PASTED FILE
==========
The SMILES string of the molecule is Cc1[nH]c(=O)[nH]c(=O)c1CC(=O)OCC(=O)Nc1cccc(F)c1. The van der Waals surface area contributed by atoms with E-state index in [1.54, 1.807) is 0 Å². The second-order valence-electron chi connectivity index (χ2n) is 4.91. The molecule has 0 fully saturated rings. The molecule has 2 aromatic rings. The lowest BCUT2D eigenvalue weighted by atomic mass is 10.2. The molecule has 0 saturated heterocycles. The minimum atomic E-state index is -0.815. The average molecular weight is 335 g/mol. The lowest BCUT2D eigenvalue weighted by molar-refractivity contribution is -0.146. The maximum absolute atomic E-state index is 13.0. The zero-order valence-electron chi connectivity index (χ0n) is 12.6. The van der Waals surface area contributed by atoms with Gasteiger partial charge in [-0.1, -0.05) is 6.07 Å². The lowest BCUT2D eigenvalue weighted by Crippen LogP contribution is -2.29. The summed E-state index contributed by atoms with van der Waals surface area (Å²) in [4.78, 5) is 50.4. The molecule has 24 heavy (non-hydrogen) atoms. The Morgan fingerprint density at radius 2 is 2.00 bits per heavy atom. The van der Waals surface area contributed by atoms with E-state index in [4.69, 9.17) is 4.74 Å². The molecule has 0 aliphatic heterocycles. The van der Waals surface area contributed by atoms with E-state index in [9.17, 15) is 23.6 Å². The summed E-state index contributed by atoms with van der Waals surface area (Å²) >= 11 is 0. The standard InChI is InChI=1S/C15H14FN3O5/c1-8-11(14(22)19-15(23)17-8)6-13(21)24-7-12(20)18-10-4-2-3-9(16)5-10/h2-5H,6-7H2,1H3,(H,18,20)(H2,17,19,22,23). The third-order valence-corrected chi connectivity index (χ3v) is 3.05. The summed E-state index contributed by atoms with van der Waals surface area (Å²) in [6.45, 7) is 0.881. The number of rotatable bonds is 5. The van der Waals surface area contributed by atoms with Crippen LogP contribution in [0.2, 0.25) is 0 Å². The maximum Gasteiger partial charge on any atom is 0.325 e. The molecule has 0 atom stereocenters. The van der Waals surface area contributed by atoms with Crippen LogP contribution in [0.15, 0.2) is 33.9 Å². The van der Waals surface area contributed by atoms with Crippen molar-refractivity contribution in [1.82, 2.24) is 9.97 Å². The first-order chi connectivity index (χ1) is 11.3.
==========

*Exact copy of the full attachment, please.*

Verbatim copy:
The SMILES string of the molecule is Cc1[nH]c(=O)[nH]c(=O)c1CC(=O)OCC(=O)Nc1cccc(F)c1. The van der Waals surface area contributed by atoms with E-state index in [1.54, 1.807) is 0 Å². The second-order valence-electron chi connectivity index (χ2n) is 4.91. The molecule has 0 fully saturated rings. The molecule has 2 aromatic rings. The lowest BCUT2D eigenvalue weighted by atomic mass is 10.2. The molecule has 0 saturated heterocycles. The minimum atomic E-state index is -0.815. The average molecular weight is 335 g/mol. The lowest BCUT2D eigenvalue weighted by molar-refractivity contribution is -0.146. The maximum absolute atomic E-state index is 13.0. The zero-order valence-electron chi connectivity index (χ0n) is 12.6. The van der Waals surface area contributed by atoms with Gasteiger partial charge in [-0.1, -0.05) is 6.07 Å². The lowest BCUT2D eigenvalue weighted by Crippen LogP contribution is -2.29. The summed E-state index contributed by atoms with van der Waals surface area (Å²) in [4.78, 5) is 50.4. The molecule has 24 heavy (non-hydrogen) atoms. The Morgan fingerprint density at radius 2 is 2.00 bits per heavy atom. The van der Waals surface area contributed by atoms with E-state index in [4.69, 9.17) is 4.74 Å². The molecule has 0 aliphatic heterocycles. The van der Waals surface area contributed by atoms with E-state index in [9.17, 15) is 23.6 Å². The summed E-state index contributed by atoms with van der Waals surface area (Å²) >= 11 is 0. The standard InChI is InChI=1S/C15H14FN3O5/c1-8-11(14(22)19-15(23)17-8)6-13(21)24-7-12(20)18-10-4-2-3-9(16)5-10/h2-5H,6-7H2,1H3,(H,18,20)(H2,17,19,22,23). The third-order valence-corrected chi connectivity index (χ3v) is 3.05. The summed E-state index contributed by atoms with van der Waals surface area (Å²) in [6.45, 7) is 0.881. The number of rotatable bonds is 5. The van der Waals surface area contributed by atoms with Crippen LogP contribution in [0.2, 0.25) is 0 Å². The maximum Gasteiger partial charge on any atom is 0.325 e. The molecule has 0 atom stereocenters. The van der Waals surface area contributed by atoms with Crippen LogP contribution in [0.15, 0.2) is 33.9 Å². The van der Waals surface area contributed by atoms with Crippen molar-refractivity contribution in [1.82, 2.24) is 9.97 Å². The first-order chi connectivity index (χ1) is 11.3.